64. 64. Service Encounter Stage <ul><li>Service encounter – a period of time during which a customer interacts directly with the service provider </li></ul><ul><ul><li>Might be brief or extend over a period of time (e.g., a phone call or visit to the hospital) </li></ul></ul><ul><li>Models and frameworks: </li></ul><ul><ul><li>“ Moments of Truth” – importance of managing touchpoints </li></ul></ul><ul><ul><li>High/low contact model – extent and nature of contact points </li></ul></ul><ul><ul><li>Servuction model – variations of interactions </li></ul></ul><ul><ul><li>Theater metaphor – “staging” service performances </li></ul></ul>
    65. 65. Moments of Truth “ [W]e could say that the perceived quality is realized at the moment of truth, when the service provider and the service customer confront one another in the arena. At that moment they are very much on their own… It is the skill, the motivation, and the tools employed by the firm’s representative and the expectations and behavior of the client which together will create the service delivery process.” Richard Normann
    66. 66. Service Encounters Range from High-Contact to Low-Contact
    67. 67. Distinctions between High-Contact and Low-Contact Services
    68. 68. The Servuction System Source: Adapted and expanded from an original concept by Eric Langeard and Pierre Eiglier
    69. 69. The Servuction System: Service Production and Delivery <ul><li>Servuction System: visible front stage and invisible backstage </li></ul><ul><li>Service Operations </li></ul><ul><ul><li>Technical core where inputs are processed and service elements created </li></ul></ul><ul><ul><li>Contact people </li></ul></ul><ul><ul><li>Inanimate environment </li></ul></ul><ul><li>Service Delivery </li></ul><ul><ul><li>Where “final assembly” of service elements takes place and service is delivered </li></ul></ul><ul><ul><li>Includes customer interactions with operations and other customers </li></ul></ul>
    70. 70. Theater as a Metaphor for Service Delivery William Shakespeare As You Like It
    71. 71. Theatrical Metaphor: an Integrative Perspective <ul><li>Good metaphor as service delivery is a series of events that customers experience as a performance </li></ul>
    72. 72. Implications of Customer Participation in Service Delivery <ul><li>Greater need for information/training </li></ul><ul><ul><li>Help customers to perform well, get desired results </li></ul></ul><ul><li>Customers should be given a realistic service preview in advance of service delivery </li></ul><ul><ul><li>This allows them to have a clear idea of their expected role and their script in this whole experience </li></ul></ul><ul><ul><li>Manages expectations and emotions </li></ul></ul>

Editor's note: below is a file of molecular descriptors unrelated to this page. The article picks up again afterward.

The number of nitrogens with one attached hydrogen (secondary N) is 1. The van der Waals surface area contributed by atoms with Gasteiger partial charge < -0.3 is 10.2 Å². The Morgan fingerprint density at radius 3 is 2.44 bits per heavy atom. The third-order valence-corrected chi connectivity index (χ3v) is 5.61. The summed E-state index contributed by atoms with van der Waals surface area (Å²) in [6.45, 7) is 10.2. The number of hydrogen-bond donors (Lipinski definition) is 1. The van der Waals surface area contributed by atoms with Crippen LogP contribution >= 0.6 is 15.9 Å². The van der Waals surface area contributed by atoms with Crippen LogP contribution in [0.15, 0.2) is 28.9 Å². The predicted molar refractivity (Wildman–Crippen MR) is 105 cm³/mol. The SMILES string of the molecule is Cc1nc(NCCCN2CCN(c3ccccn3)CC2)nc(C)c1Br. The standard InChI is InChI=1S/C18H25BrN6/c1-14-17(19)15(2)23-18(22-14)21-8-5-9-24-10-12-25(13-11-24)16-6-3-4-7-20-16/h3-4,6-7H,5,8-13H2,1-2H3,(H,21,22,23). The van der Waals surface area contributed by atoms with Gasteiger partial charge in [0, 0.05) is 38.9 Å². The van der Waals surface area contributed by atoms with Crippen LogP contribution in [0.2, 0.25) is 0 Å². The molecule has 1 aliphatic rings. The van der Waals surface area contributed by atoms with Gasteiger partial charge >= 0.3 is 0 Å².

73. 73. Post-Encounter Stage
    74. 74. Post-purchase Stage - Overview Pre-purchase Stage Service Encounter Stage Post-encounter Stage <ul><li>Evaluation of service performance </li></ul><ul><li>Future intentions </li></ul>
    75. 75. Customer Satisfaction with Service Experience <ul><li>Satisfaction: attitude-like judgment following a service purchase or series of service interactions </li></ul><ul><ul><li>Whereby customers have expectations prior to consumption, observe service performance, compare it to expectations </li></ul></ul><ul><li>Satisfaction judgments are based on this comparison </li></ul><ul><ul><li>Positive disconfirmation (better) </li></ul></ul><ul><ul><li>Confirmation (same) </li></ul></ul><ul><ul><li>Negative disconfirmation (worse) </li></ul></ul>
    76. 76. Customer Delight: Going Beyond Satisfaction <ul><li>Research shows that delight is a function of three components </li></ul><ul><ul><li>Unexpectedly high levels of performance </li></ul></ul><ul><ul><li>Arousal (e.g., surprise, excitement) </li></ul></ul><ul><ul><li>Positive affect (e.g., pleasure, joy, or happiness) </li></ul></ul><ul><li>Strategic links exist between customer satisfaction and corporate performance </li></ul><ul><ul><li>By creating more value for customers (increased satisfaction), the firm creates more value for the owners </li></ul></ul>
    77. 77. <ul><li>Best Practice in Action 2.1: Progressive Insurance Delights Its Customers </li></ul><ul><ul><li>Provided excellent customer service which allowed them to lower costs and also increase customer satisfaction and retention </li></ul></ul>Customer Delight: Going Beyond Satisfaction
    78. 78. Summary Pre-purchase Stage Service Encounter Stage Post-encounter Stage